• Juice of 1/2 lemon
  • 2-4 tablespoons water (depending how thick you like it)

in a bowl, add the tahini paste and lemon juice. Stir it all together – it will get thick and pastey. Add water a tablespoon at a time til it becomes the consistency you want.

Next? Stack up your bulgur wheat (if using it) and chargrilled veg. Pull/shred the lamb and add to the veg. Drizzle some tahini sauce over the top. If you wanna get fancy, top with some toasted pine nuts and fresh coriander or parsley.

Boom. Amazing. This food makes me happy 😃

Spices that make cheap cooking taste classy AND boost your health

I grew up in the north of England. Stew and dumplings. Meat and two veg. Bangers and mash. Beans on toast. I have to admit, I salivate just thinking about them. Thankfully, my mum is a classy lady and was always cooking up a storm, so she could turn a dull-as-dishwater meat and two veg into something really quite spectacular. Her secret weapons? Butter, cream and lard.

While my taste buds shall forever thank her, my gallbladder does not (and hers was sacrificed to the god of duck fat long ago). But she gave me a love of food and creating wonderful tastes. My secret weapon? Spices.

Apart from my dodgy gallbladder, I have also been broke and so my choice of amazing ingredients is somewhat reduced. Spices make a cheap cut of meat taste amazing. Spices lift a vegetarian dish from “rabbit food” to gourmet New York-hip-new-thing.

Some of my fave spices are Middle Eastern. It’s one of my favourite cuisines and is so thick with taste and variety. I came across a recipe that included a Moroccan Spice Blend. Instead of heading out to buy it, I googled what was in it and it turns out I had all the spices in my cupboard. 5 minutes later I gots me a jar of Moroccan spice blend and I’m good to go!

The thing I love about these most is all the health benefits of cooking with these. But first the recipe (slightly amended from the one I saw to account for my taste preferences):

Moroccan Spice Blend

  • 1 tablespoon cumin
  • 1 tablespoon ground ginger
  • 1 tablespoon salt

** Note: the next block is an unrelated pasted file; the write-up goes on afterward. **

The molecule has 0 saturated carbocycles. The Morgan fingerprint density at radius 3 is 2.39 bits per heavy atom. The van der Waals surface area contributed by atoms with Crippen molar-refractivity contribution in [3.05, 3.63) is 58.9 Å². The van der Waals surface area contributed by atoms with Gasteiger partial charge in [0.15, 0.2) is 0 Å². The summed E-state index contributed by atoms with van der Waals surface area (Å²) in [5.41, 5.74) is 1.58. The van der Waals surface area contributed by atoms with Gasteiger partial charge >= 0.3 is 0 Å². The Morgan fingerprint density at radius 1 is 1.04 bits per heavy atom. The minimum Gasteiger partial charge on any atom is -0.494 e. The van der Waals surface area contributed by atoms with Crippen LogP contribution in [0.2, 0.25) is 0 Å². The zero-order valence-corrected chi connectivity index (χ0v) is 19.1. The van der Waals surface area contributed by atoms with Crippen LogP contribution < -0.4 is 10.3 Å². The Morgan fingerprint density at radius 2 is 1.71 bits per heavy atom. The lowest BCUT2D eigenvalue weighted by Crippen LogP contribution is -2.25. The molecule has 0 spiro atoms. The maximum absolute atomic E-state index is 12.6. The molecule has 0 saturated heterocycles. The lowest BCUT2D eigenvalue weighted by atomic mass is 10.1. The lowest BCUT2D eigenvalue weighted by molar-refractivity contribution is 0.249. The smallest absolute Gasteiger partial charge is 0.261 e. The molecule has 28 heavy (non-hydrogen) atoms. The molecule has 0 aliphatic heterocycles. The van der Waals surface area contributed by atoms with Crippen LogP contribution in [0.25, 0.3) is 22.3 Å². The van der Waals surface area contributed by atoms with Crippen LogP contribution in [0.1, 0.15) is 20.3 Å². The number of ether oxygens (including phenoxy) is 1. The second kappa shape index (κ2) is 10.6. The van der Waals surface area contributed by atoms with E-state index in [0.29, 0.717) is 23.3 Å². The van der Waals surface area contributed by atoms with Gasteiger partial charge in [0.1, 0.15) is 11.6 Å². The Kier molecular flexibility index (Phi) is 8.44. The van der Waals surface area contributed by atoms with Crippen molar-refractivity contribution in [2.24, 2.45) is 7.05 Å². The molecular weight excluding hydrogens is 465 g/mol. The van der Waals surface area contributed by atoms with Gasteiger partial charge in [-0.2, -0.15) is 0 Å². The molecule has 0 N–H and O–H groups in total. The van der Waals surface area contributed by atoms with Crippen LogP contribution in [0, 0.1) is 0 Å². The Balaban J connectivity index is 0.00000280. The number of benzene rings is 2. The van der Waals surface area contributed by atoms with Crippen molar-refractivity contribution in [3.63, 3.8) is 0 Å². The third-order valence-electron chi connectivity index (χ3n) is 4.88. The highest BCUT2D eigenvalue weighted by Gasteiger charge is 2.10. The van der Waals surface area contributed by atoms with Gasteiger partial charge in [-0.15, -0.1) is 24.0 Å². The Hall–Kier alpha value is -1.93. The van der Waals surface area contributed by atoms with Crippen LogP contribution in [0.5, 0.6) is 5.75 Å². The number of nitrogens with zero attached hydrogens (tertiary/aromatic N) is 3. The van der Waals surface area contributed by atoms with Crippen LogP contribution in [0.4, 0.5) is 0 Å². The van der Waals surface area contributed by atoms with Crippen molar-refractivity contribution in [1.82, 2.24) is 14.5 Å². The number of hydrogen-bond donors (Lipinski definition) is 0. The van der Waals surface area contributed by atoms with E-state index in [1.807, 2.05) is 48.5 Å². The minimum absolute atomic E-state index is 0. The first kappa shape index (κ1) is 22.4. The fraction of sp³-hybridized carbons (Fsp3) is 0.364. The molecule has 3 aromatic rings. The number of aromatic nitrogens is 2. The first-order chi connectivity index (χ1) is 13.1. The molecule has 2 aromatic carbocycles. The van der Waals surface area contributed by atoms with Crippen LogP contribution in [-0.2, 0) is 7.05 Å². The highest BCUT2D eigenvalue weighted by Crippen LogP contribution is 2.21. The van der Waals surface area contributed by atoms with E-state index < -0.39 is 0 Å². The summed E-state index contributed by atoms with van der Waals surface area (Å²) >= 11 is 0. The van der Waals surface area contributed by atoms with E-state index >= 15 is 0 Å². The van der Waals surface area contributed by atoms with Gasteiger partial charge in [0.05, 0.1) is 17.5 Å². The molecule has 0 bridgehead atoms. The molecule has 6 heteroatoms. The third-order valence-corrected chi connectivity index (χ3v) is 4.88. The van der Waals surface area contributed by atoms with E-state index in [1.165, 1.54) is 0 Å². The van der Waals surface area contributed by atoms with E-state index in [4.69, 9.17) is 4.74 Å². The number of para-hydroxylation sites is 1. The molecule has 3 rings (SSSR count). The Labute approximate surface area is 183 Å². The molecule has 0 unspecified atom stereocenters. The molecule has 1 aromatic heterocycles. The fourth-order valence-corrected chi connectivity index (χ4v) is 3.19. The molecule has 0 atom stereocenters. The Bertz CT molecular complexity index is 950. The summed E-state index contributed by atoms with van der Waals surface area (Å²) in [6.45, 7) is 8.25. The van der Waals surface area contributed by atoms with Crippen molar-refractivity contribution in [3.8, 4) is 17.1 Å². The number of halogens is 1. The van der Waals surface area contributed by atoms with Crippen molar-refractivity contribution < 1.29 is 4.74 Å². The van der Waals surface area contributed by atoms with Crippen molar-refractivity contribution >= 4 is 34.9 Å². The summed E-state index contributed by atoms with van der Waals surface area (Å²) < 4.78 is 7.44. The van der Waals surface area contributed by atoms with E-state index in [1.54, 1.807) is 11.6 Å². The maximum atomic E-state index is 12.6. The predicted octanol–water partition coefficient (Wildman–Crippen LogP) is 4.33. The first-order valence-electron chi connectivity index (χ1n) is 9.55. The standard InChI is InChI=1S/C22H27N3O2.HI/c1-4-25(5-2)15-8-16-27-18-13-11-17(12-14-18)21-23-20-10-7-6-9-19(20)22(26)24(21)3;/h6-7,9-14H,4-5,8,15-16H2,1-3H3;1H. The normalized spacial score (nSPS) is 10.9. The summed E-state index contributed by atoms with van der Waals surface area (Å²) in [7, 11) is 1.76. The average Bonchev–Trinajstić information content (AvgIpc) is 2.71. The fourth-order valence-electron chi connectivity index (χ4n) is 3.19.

• 3/4 tablespoon black pepper
  • 1/2 tablespoon ground cinnamon
  • 1/2 tablespoon ground coriander
  • 1/4 tablespoon cayenne pepper
  • 1/2 tablespoon allspice
  • 1/4 tablespoon ground cloves

You can use this as a meat rub or add it to lentil stews or whatever you fancy. Check this out though. Any of these spices has enormous health benefits.

  • Aid to digestion – Cumin, ginger, black pepper, cayenne, allspice
  • Anti inflammatory – ginger, cinnamon, allspice, ground cloves
  • Boost to the immune system – cumin
  • Source of iron – cumin
  • Heart health – ginger, salt, cinnamon
  • Aid to skin health – cumin, black pepper
  • Prevents/helps fight diabetes – cumin, black pepper, cinnamon
  • Protects brain function – cinnamon
  • Decreases blood pressure – coriander
  • Improves cholesterol levels – coriander
  • Boosts metabolism – cayenne

Please don’t take this as medical advice – it isn’t! This is me google-ating things as I use them more. The list above appears to be the general vibe of things on the interwebs. The main point here is that spices are good for you. They do things that our bodies clearly need them to do. Not only do they make my cooking taste more expensive than it actually is, it is making my body thank me.

I am gradually introducing all these flavours and blends to my kids. For me, cooking with spices adds so much depth and so much enjoyment to meals. I cooked with this Spice Blend tonight. It was so amazing I had to message My Mate Jessie to tell her that even the memory of eating it was making me happy.

Guess who’s coming round to dinner next? Because thats the point of food isn’t it? It’s to be enjoyed, and it’s to be shared.

Cafe style granola you can make at home

I’m a drama queen. I don’t have gallbladder issues, I have a gallbladder that practically exploded. Drastic measures required for dramatic times. When I google-ated what I should eat while in possession of a dodgy gallbladder, the main things were low fat and sugar and higher fibre content.

This helped to kick start my eat like a hippy regime (you see? I don’t change my diet, I eat like a medieval Tibetan monk). Fresh fruit and veg, brown rice, nuts and seeds and lentils n’stuff.